“The music is so beautiful. It pulls on that knot of fears and sadness and secret wants in your chest, and it satisfies like weeping until no tears will come, like peeling off a scab in one long, painful, perfect, indescribable release.”
It felt like he was reaching under her skin and exploring. Everything described what she had felt, felt now, too well. His sad eyes had seen all her secret hurts and spun them into the story. It felt like he could see and hear the scene she had built in her head, not only his own memories.
“You will want nothing more than to stay and listen and watch his long, powerful fingers and his hungry eyes forever, to seal yourself from everything in a hidden fortress of perfect sound and music and desire. But you must go. You must drag yourself away, no matter how hard the music pulls against that knot. Listen for one song, and let it play forever in your memory. No more. After that one song, go home. Go back to work. Hold tight to the little perfect moment you are allowed, and remember that too little beauty is still better than the memory of more than you can bear.”
She couldn’t keep quiet. Who the hell was he to dangle magic in front of her and snatch it back after ‘just a taste’? “Why? Why would I want to leave it? If it’s so wonderful, I want to hear as much as I can. Hell, I want to record it.”
She tried to sound hard and cynical and adult, but she didn’t feel any of it. She heard perfect, imagined music, playing a call of wardrobes opening to winter and far green fields of wonder. She saw a splash of color in an ordinary world and she was going to grab it and hold it close, no matter what.
“If you listen too long, you will hear more than your own memories after he is gone. You will hear faint notes of an ethereal song that pulls you just as his playing did, drifting from the same otherworld he is searching for. Once you hear that faint music, nothing will do but to look for it, and you will never find the door.”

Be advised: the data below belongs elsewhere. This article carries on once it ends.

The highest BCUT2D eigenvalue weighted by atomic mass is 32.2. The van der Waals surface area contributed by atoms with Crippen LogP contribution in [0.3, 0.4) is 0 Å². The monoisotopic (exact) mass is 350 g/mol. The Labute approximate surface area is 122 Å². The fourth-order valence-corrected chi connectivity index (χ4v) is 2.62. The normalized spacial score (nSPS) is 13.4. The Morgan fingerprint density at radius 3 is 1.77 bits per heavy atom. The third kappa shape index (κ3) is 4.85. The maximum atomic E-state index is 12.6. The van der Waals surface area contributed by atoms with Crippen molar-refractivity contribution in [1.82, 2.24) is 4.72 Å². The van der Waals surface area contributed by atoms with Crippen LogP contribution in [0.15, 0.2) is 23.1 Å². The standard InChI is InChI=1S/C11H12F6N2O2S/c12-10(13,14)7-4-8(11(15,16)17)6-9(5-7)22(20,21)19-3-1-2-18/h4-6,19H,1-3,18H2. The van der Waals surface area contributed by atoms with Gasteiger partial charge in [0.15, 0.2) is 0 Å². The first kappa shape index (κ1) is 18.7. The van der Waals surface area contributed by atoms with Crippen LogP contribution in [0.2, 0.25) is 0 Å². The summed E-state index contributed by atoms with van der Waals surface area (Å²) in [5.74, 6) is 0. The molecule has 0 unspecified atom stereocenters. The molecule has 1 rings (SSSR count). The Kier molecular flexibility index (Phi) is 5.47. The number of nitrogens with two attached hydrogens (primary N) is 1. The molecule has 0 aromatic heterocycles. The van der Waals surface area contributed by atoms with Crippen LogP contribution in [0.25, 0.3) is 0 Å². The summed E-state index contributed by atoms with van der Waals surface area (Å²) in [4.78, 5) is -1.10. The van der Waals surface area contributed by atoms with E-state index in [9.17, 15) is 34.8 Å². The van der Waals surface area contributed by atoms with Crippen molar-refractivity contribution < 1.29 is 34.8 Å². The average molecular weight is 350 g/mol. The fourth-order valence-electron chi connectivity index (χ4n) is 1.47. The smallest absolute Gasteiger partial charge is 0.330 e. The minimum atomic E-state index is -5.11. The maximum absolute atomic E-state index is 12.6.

That word. That was everything. The busker was a beautiful story, but the door was what she had been looking for. It was what everyone, everyone like them, was looking for, wasn’t it? He looked so serious, half rising from his chair, planting his hands on the little table to lean toward her.
“Is that what happened to you? You listened too much? Is that why you quit your job and stopped writing; you’re looking for a magic door?”
He sank back. “You know the answer to that. You can hear it in my voice. You don’t need to ask me what I’m doing here with shoeboxes of photographs. Just listen. You’ll find the busker. You found me, so you’ll find him, and I’m not so much a fool I’ll tell you not to look, but you must content yourself with one song.”
“What’s behind the door?”
He sighed and shook his head. “I have no idea. The busker found it once, of course. He brought back his songs and his patched coat and an endless longing to return. He’s been searching ever since and he never finds the way. You don’t want a life like that. Leave him alone with his sweet music, and the tears that carve channels down his cheeks in time with the tapping of his toes.”
She couldn’t take more. The pressure she had felt to find him had ebbed, but it was back stronger than ever. She needed to be looking for the busker now, not listening to pretty stories about how sad he was.
The old man smiled after her as she ran out, smiled at her back the way he never had when she could see him. She wouldn’t listen to the warnings, of course. That was the whole point. The busker was going to be here soon, and someone so sensitive was sure to find him, now that she knew to look. He hadn’t been lying about that. She’d find him, and she’d listen to the whole set, until the busker stepped away into the air with a twirl of his patchwork coat. She’d feel empty and lonely for a moment, and then she’d hear the music, and know what she had to do. It wasn’t his first time telling the story. After all, they all had a better chance of finding it someday if more of them were looking.
This story originally appeared in Cast of Wonders.